Every culture around the globe creates mythical tales. And a lot of them involve scary creatures: Scotland's Loch Ness Monster, for instance or the Himalayans' Yeti, or Abominable Snowman. It's part of our human DNA.
But why is that? "We tell ourselves stories because we (humans) are storytelling animals," said Shira Chess, assistant mass media professor at the University of Georgia in a Washington Post article. "And, to that end, horror stories take on a specific significance and importance because they function metaphorically — the horror stories that are the best are often metaphors for other issues that affect our lives on both cultural and personal levels."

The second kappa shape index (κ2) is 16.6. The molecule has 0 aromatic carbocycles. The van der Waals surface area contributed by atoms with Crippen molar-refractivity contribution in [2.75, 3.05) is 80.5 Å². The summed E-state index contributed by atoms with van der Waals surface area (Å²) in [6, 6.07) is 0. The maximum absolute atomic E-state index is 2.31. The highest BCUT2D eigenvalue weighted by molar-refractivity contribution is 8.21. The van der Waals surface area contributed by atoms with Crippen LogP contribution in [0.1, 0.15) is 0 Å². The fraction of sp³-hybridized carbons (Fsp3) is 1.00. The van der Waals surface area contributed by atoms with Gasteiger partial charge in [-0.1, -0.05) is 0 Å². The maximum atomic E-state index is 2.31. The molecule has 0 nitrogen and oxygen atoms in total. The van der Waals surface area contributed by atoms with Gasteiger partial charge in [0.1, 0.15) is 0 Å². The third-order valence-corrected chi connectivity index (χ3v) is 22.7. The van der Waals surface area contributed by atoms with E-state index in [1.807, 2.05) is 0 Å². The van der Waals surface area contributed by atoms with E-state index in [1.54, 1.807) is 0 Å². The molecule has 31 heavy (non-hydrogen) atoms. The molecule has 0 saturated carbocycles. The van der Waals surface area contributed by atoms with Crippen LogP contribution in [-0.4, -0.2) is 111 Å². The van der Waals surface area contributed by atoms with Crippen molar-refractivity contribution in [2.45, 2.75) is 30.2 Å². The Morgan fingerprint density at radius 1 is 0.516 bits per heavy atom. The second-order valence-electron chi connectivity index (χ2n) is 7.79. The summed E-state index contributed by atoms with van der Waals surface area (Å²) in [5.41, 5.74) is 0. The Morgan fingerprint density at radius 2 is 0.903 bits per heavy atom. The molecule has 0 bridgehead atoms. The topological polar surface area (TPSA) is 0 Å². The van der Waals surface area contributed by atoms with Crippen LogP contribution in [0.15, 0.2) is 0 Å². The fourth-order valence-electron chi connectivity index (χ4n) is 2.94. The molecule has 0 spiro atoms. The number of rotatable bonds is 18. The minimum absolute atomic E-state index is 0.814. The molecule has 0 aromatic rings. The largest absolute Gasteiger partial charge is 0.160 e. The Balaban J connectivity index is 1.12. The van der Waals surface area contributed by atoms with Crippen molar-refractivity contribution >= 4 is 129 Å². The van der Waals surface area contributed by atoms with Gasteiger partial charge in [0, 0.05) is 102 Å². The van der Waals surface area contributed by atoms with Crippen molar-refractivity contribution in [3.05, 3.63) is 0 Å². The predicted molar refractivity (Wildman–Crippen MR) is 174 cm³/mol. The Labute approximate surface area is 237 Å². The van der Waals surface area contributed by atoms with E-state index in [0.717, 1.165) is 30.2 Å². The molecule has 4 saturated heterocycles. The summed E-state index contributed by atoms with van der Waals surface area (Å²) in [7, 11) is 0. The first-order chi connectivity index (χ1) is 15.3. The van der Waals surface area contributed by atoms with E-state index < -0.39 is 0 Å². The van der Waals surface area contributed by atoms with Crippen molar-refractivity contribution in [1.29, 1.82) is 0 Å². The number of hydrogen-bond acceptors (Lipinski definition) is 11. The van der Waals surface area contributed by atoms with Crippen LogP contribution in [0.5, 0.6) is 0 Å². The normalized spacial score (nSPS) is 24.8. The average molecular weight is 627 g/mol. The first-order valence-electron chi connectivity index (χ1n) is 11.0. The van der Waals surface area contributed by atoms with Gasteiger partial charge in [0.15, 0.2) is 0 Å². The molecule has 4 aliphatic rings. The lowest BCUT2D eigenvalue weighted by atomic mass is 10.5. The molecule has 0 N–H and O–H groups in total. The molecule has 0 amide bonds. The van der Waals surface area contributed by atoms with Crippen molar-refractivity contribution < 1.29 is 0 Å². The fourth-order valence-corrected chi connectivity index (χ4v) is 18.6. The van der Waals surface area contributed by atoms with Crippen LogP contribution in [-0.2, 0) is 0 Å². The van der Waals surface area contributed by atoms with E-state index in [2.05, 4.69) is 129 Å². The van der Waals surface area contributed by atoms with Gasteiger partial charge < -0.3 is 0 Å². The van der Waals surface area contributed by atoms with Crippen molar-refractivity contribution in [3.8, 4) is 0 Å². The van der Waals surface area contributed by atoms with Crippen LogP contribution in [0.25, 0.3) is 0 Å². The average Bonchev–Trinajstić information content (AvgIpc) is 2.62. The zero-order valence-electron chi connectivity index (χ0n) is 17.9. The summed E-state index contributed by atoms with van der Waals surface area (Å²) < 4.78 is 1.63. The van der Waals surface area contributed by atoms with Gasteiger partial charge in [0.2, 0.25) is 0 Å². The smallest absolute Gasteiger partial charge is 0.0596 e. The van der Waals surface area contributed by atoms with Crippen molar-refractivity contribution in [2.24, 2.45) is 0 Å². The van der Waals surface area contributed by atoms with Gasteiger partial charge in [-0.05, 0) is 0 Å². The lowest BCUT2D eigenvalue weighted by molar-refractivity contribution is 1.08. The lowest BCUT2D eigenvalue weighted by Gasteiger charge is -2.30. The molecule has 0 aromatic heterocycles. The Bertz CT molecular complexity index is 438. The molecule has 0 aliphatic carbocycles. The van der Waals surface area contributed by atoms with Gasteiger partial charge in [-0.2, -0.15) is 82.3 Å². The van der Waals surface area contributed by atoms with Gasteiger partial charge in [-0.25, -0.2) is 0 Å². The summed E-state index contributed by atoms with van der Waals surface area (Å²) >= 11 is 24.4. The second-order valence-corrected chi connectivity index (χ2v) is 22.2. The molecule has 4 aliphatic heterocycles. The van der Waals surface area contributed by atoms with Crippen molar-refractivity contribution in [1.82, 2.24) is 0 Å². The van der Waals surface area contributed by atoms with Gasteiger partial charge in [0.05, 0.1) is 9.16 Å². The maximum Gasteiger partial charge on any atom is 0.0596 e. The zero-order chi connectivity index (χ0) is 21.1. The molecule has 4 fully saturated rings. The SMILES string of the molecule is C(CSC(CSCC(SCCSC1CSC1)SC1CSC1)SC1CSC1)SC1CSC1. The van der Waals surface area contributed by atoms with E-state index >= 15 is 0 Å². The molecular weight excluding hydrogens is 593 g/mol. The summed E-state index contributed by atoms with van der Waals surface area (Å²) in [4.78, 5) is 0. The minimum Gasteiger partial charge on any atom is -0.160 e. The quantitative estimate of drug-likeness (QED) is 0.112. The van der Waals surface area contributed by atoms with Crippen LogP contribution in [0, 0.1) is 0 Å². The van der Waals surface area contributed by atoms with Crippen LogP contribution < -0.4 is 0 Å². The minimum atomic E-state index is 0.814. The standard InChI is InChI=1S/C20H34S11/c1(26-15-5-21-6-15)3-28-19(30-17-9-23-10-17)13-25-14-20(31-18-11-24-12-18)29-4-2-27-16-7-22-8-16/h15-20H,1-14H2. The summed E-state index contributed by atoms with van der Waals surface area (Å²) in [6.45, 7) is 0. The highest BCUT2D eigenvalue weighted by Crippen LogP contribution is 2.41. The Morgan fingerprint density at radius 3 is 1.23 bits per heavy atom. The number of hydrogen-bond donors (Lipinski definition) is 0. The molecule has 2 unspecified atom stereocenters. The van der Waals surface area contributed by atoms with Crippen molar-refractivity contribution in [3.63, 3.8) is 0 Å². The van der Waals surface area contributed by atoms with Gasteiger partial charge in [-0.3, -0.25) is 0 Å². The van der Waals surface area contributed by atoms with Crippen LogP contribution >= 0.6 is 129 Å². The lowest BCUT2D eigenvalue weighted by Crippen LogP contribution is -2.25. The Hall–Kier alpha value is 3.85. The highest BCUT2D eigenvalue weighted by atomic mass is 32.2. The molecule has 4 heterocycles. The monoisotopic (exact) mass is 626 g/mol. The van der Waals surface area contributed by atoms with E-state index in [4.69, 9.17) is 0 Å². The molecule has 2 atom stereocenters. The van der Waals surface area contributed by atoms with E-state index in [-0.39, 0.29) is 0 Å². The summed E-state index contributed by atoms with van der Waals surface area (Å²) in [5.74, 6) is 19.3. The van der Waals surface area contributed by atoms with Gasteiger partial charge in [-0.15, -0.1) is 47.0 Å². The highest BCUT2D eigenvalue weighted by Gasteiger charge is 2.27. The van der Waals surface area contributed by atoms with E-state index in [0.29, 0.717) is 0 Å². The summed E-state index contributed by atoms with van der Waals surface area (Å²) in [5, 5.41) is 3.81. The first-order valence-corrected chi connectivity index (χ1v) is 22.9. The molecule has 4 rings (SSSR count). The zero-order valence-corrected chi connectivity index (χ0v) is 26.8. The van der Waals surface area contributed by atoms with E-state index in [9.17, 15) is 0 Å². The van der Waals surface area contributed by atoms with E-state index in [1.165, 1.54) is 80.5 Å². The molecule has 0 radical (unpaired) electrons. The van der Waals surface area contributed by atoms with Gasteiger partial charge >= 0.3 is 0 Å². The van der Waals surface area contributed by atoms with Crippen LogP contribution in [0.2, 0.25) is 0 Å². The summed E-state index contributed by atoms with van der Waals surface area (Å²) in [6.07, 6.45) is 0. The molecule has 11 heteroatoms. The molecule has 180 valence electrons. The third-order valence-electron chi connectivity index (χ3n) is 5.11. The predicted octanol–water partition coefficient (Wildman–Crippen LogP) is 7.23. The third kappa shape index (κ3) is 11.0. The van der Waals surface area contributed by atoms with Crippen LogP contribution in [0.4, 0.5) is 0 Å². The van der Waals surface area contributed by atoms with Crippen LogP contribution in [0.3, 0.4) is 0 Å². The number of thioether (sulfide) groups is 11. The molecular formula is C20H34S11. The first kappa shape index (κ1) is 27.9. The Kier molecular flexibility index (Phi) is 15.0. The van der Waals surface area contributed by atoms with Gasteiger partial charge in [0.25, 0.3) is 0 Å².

America is no exception to the horror story genre. There is a rich trove of tales thanks to Native American folklore coupled with that of ensuing immigrants. Many of the stories were created long ago, when presumably a lack of education, mass communication and critical thinking made such fables easier to believe. However, a surprising number have fairly recent origins, and don't seem to be going away. One on our list even began in the Internet Age. How many of these 10 monsters have you heard of – and do you believe in?